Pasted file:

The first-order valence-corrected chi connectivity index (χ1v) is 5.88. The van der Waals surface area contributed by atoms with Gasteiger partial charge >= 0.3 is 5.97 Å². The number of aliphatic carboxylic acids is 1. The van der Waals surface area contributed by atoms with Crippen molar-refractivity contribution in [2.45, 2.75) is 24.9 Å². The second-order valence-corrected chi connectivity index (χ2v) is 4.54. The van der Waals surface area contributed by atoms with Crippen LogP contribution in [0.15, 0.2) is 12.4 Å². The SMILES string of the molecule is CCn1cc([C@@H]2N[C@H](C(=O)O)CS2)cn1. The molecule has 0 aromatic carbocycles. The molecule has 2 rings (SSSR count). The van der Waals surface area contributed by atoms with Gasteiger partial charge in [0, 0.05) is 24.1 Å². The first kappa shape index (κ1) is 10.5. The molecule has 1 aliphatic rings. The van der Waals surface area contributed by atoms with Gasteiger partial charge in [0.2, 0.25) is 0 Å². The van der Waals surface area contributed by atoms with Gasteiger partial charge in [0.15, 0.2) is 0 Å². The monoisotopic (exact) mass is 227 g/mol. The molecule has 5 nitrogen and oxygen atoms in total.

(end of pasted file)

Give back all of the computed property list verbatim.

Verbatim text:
The first-order valence-corrected chi connectivity index (χ1v) is 5.88. The van der Waals surface area contributed by atoms with Gasteiger partial charge >= 0.3 is 5.97 Å². The number of aliphatic carboxylic acids is 1. The van der Waals surface area contributed by atoms with Crippen molar-refractivity contribution in [2.45, 2.75) is 24.9 Å². The second-order valence-corrected chi connectivity index (χ2v) is 4.54. The van der Waals surface area contributed by atoms with Crippen LogP contribution in [0.15, 0.2) is 12.4 Å². The SMILES string of the molecule is CCn1cc([C@@H]2N[C@H](C(=O)O)CS2)cn1. The molecule has 0 aromatic carbocycles. The molecule has 2 rings (SSSR count). The van der Waals surface area contributed by atoms with Gasteiger partial charge in [0, 0.05) is 24.1 Å². The first kappa shape index (κ1) is 10.5. The molecule has 1 aliphatic rings. The van der Waals surface area contributed by atoms with Gasteiger partial charge in [0.2, 0.25) is 0 Å². The van der Waals surface area contributed by atoms with Gasteiger partial charge in [0.15, 0.2) is 0 Å². The monoisotopic (exact) mass is 227 g/mol. The molecule has 5 nitrogen and oxygen atoms in total.